In 1979, the New Jersey penal laws underwent a significant change. The state adopted a new Code of Criminal Justice ("New Code") and the Parole Act of 1979. For present purposes, the significant difference between the old and new systems is that the new system shifted from the Parole Board to the sentencing judge the responsibility of seeing to it that the "punitive aspects" of a convicted person's sentence would be satisfied. See infra note 2. The New Code did this by imposing mandatory minimum sentences for many crimes, thus making parole eligibility a function of the sentence received. See, e.g., N.J.Stat.Ann. Sec. 2C:43-6 (establishing mandatory minimum term during which prisoners are not eligible for parole). The authors of the New Code intended that as a result of these changes, by the time a prisoner became eligible for parole the punitive objectives of his sentence would have been satisfied. See In re Trantino Parole Application, 89 N.J. at 369, 446 A.2d at 115 ("The longer sentences and mandatory minimum terms anticipated under the [new] Code serve to insure that the punitive aspects of the inmate's sentence will be satisfied by the time parole elgibility arrives"); see also infra note 2.


The discretion of the Parole Board was accordingly limited. The Board was no longer to consider whether the punitive aspect of a prisoner's punishment had been served. The 1979 Act required the Board to focus exclusively on whether the prisoner would likely commit crimes if granted a parole.


An adult inmate shall be released on parole at the time of parole elgibility, unless [it is demonstrated] ... by a preponderance of the evidence that there is a substantial likelihood that the inmate will commit a crime under the Laws of this State if released.


N.J.Stat.Ann. Sec. 30:4-123.53(a) [New Code]. This single factor test is essentially the same as the first factor considered under the Parole Act of 1948. It focuses exclusively upon recidivism, and it does not take into account the punitive aspects of an inmate's punishment.2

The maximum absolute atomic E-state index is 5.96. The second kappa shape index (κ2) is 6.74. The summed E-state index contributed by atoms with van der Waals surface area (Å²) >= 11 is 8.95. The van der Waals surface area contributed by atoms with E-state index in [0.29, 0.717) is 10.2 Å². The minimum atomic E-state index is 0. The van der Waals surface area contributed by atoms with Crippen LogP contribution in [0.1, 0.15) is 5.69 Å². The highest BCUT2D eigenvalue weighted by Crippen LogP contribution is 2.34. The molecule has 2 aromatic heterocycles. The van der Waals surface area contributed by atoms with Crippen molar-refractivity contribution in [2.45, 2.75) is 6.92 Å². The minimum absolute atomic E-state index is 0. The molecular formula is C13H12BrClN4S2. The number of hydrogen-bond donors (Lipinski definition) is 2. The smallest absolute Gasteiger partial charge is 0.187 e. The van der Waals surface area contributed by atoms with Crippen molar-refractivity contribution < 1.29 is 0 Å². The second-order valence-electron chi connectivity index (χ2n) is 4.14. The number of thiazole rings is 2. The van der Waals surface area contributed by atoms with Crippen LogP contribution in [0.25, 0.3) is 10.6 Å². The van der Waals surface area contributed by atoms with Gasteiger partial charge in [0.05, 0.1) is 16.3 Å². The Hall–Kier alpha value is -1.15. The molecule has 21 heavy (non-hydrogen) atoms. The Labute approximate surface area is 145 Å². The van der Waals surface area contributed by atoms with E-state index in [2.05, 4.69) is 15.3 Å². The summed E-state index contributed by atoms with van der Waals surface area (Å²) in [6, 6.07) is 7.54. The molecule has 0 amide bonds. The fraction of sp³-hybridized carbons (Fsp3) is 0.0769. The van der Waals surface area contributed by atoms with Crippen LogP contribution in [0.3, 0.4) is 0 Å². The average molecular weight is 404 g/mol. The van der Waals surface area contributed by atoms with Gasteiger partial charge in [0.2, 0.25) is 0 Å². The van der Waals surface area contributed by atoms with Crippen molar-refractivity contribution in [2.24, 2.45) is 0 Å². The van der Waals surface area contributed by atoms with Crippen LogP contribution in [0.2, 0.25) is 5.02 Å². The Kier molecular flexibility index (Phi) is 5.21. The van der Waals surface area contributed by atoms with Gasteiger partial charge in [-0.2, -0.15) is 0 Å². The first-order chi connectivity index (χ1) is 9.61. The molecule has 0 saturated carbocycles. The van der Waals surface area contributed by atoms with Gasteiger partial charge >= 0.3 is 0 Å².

B. The Trantino Decision


In 1982, the New Jersey Supreme Court decided In re Trantino Parole Application, 89 N.J. 347, 446 A.2d 104 (1982) which involved the application of the Parole Act of 1979 to a prisoner who had been convicted of murder under the old criminal code (such prisoners will be referred to hereinafter as "pre-Code inmates"). The prisoner, Thomas Trantino, had had a parole hearing at which the Parole Board had determined that it did not believe that Trantino would commit illegalities if released on parole. The Board, pursuant to its understanding of the dictates of the Parole Act of 1979, therefore recommended that Trantino be granted parole. Id. at 353-54, 446 A.2d at 107.


The parole decision eventually came before the New Jersey Supreme Court, which vacated the decision of the Parole Board. The Court ruled that whereas inmates who were convicted under the New Code "will have presumptively satisfied all punitive aspects of their sentences at the time they become eligible for parole," id. at 370, 446 A.2d at 116, that was not true of the pre-Code inmates. The Court reasoned that because the sentences of pre-Code inmates were not calculated with an eye toward the punitive aspects of their punishment, it was possible that by the time they were eligible for parole those aspects would not be satisfied. According to the Court, "[t]he punitive aspects of their sentences will not necessarily have been fulfilled by the time parole eligibility has occurred." Id. Thus, the Court concluded, when considering the applications for parole of pre-Code inmates, the Board must consider both the likelihood of recidivism and whether the punitive aspects of the inmate's sentence have been satisfied. Id. at 373, 446 A.2d at 117.


III. Royster's Parole Hearings and the Procedural History of this Case


A. Royster's case before the Trantino Decision


Royster became eligible for parole consideration in 1981.3 His application for parole was processed pursuant to the procedures established by the 1979 Act. He was interviewed by a panel of the Parole Board on October 8, 1981 and on that date was granted parole, effective November 24, 1981. The Monmouth County Prosecutor objected to Royster's parole and requested review by the full Parole Board. Royster's parole was stayed pending the review. On December 8, 1981, the full Parole Board met to reconsider Royster's release. The Board approved Royster's release, and December 9, 1981 was set as the new release date.


The Prosecutor appealed the decision of the full Board to the Appellate Division of the New Jersey Superior Court. Royster's release was once again stayed pending appeal. The Appellate division affirmed the parole release decision in State v. Royster, No. A-1397-81T4 (N.J.Super.App.Div. Mar. 5, 1982) (unpublished opinion). The court found that on review of the record "the preponderance of the evidence does not show a substantial likelihood that [Royster] will commit a crime if paroled," and therefore that the parole test of the Parole Act of 1979 had been satisfied.